Average Dog Weight – How to Tell if Your Dog is Overweight
An estimated 56 percent of dogs in the U.S. are overweight or obese.*
How do you identify a healthy weight goal for your dog if he’s overweight (or underweight)?
Most people turn to resources on the internet for an average dog weight or a range. Because all dogs are different, though, it’s not that simple.
Dog breeds can have large weight ranges and they usually vary from male to females, too. If you have a mixed breed, this makes things even more complicated.
Purina developed the Body Condition System (BCS) for veterinarians to help eliminate confusion when it comes to assessing a dog’s weight. According to Dr. Callie Harris, DVM, “The BCS is a nine-point scale that can help your veterinarian assess your dog’s body condition and the severity of his weight problem.”
Feeding your dog a healthy weight dog food can help him achieve and maintain his ideal weight.
Problems with Identifying an “Average” Dog Weight
Since dogs come in so many different breeds and sizes, it’s impossible to identify an average weight for all dogs. Weight may also depend on the dog’s sex and whether they’ve been spayed or neutered.
Although many resources provide an average weight range for different breeds, it’s usually significant. These ranges often don’t take the dog’s sex and other factors into consideration.
For example, a typical weight range you might see for a Labrador Retriever is 55 to 80 pounds. That’s a big range, and most female Labs shouldn’t weigh 80 pounds. They should fall on the lower end of the range.
Weight ranges also don’t account for the many mixed breed dogs out there. Just because the typical range for a Lab is 55 to 80 pounds doesn’t mean your Lab mix will or should fall within that range. It depends on the other breeds he’s mixed with.
Plus, what if you don’t know the breed makeup of your mixed-breed dog? What then? Most resources say to use the dominant breed, but even then, you’re guessing what that is. An average dog weight or range definitely doesn’t work for mixed breeds.
A Better Solution for Determining Healthy Dog Weight
Rather than going off an average, which can be grossly inaccurate, veterinarians use our Body Condition System (BCS). With this system, your veterinarian uses physical and visual observations of your dog to assess his current body condition and whether he’s too heavy or too thin.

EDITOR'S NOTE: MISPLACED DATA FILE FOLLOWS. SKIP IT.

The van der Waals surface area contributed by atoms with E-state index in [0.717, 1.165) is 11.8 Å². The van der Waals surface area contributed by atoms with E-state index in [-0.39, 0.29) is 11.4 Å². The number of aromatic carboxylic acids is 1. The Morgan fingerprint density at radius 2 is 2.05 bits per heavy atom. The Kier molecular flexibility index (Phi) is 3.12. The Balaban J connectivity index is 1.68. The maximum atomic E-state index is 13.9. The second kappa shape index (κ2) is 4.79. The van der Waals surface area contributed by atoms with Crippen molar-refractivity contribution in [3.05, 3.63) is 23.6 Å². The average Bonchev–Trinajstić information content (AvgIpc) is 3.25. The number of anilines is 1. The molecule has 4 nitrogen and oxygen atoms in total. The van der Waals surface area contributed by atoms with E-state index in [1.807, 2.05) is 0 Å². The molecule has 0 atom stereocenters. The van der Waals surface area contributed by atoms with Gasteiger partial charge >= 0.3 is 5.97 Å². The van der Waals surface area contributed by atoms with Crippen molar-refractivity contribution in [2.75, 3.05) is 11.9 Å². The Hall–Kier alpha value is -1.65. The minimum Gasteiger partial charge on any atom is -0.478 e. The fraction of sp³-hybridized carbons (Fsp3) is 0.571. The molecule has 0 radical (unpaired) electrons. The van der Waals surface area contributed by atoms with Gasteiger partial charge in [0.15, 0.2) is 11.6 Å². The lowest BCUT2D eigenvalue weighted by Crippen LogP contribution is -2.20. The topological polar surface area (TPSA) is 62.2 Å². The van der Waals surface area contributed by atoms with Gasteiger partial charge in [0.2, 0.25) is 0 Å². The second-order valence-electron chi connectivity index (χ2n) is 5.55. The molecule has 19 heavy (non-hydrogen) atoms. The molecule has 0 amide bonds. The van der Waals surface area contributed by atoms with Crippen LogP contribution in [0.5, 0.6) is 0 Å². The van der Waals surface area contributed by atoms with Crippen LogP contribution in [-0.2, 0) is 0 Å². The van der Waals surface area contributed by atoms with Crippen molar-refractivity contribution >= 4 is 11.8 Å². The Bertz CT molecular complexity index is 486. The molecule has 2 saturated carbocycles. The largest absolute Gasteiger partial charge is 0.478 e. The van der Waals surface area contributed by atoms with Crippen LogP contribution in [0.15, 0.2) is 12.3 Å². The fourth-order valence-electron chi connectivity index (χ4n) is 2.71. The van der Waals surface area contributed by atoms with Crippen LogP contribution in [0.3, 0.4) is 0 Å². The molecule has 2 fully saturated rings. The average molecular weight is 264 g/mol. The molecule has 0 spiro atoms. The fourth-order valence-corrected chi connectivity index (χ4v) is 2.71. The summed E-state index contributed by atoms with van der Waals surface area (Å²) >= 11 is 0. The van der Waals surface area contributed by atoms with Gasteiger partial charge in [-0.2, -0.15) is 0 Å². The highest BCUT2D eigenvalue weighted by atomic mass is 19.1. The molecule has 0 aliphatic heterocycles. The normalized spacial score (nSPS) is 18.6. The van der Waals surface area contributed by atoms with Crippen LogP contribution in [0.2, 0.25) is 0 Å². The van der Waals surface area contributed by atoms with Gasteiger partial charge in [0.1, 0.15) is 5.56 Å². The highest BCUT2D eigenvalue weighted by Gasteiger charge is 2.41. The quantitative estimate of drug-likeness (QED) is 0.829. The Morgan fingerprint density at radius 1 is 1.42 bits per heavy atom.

What if My Dog is Overweight?
If you suspect your dog is overweight, consider switching to a weight management dog food to help him achieve and maintain a healthy weight.
It’s also a good idea to consult with your veterinarian to rule out potential medical problems that could cause weight gain.
For more tips on dog weight loss, like exercises for your dog, see our article How Can I Help My Dog Lose Weight?
What if My Dog is Underweight?
Many people spend so much time worrying about whether their dog is overweight that they fail to consider their dog might be underweight.
If your veterinarian says your dog is too thin, “They may recommend increasing the amount of food you’re feeding or suggest a higher-calorie food to help him gain weight,” says Dr. Harris. “Once he reaches a healthy weight, an adult maintenance formula can help him maintain it long-term.”
Although it’s tempting to give your dog lots of treats and even people food during this time, it’s important not to overdo it. Even if your dog is underweight, treats should make up no more than 10 percent of his daily caloric intake. Otherwise, he might put on too much fat and not enough muscle.
You should also not overlook exercise during this time, as it’s important for building muscle. Learn more in our How to Help Your Dog Gain Weight article.
Average Dog Weight is a Myth
There’s no true average weight because there are no average dogs. Each dog is unique, and their ideal weight will vary based on several factors.
To learn more about dog weight and overall health from our experts, visit our Pet Expertise page. Browse all our weight management foods to find the right formula for your dog.
*According to the 2018 Pet Obesity Survey by the Association for Pet Obesity Prevention.